THE Chancellor will this week urge G7 nations to slap a tax on web giants like Facebook and Apple.
Philip Hammond wants to “thrash out” a solution to bring the international tax system into the digital age.
Philip Hammond will urge G7 nations to slap tax on web giants like Facebook and Apple[/caption]
He plans talks with US Treasury Secretary Steven Mnuchin when finance chiefs meet in France tomorrow.
He said: “Consumers are not prepared to tolerate very large companies making very large revenue in their markets and paying no taxes at all locally.
“The problem we have got is the international tax was system designed in the 1920s and 1930s.
“It was designed around shopping of physical goods and does not work well in the digital age.”
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France has revealed plans to put a three per cent levy on revenues made inside the country web firms.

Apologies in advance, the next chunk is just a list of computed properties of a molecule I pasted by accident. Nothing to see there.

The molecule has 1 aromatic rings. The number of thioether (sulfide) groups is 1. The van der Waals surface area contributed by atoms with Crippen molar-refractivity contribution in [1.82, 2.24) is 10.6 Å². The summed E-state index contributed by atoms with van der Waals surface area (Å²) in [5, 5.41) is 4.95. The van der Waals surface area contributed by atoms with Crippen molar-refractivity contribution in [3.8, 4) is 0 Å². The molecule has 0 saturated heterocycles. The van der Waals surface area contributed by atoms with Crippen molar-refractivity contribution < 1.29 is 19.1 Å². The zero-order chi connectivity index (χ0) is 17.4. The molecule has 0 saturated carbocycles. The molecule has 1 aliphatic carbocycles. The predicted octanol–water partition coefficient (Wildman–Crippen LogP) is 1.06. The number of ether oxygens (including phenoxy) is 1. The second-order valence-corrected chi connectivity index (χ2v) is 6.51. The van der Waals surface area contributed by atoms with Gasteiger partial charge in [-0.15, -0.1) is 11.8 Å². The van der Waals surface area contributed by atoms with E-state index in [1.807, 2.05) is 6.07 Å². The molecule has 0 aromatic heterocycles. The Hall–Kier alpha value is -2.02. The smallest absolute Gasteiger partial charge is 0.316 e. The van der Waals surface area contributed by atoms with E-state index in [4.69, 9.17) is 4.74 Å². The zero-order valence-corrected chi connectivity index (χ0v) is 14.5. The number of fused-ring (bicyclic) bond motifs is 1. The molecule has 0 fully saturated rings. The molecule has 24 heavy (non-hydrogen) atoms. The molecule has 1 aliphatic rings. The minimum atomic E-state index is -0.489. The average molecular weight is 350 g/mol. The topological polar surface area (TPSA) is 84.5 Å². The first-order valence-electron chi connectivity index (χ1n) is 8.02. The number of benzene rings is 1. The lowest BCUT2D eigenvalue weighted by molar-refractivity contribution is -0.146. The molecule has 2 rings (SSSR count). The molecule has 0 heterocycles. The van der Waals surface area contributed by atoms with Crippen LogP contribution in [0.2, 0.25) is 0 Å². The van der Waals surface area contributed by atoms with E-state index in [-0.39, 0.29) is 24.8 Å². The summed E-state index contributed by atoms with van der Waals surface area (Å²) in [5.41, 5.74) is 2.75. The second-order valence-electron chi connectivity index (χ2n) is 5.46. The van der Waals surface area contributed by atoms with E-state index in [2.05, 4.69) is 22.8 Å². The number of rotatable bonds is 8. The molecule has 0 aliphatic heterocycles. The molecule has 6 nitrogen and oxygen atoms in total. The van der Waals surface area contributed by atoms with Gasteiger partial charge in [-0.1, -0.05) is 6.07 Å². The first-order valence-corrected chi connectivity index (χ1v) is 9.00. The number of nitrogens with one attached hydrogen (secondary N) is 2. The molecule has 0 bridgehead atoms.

Spain has also lined up its own internet tax.
But Mr Hammond signalled that EU nations want an internationally-agreed answer.
Our Treasury has confirmed plans for a digital services tax of two per cent on revenues for search engines, social media platforms and online marketplaces serving customers here.
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Mr Hammond yesterday said that will take effect next year and target firms with revenues in excess of £500million a year.
Challenged on whether the move would hit Facebook, he said: “There’s a perfectly understandable argument that if your business model is about interacting with consumers, collecting data from consumers then you are generating value where those consumers are.
“But those companies do not pay any tax where those consumers are.”
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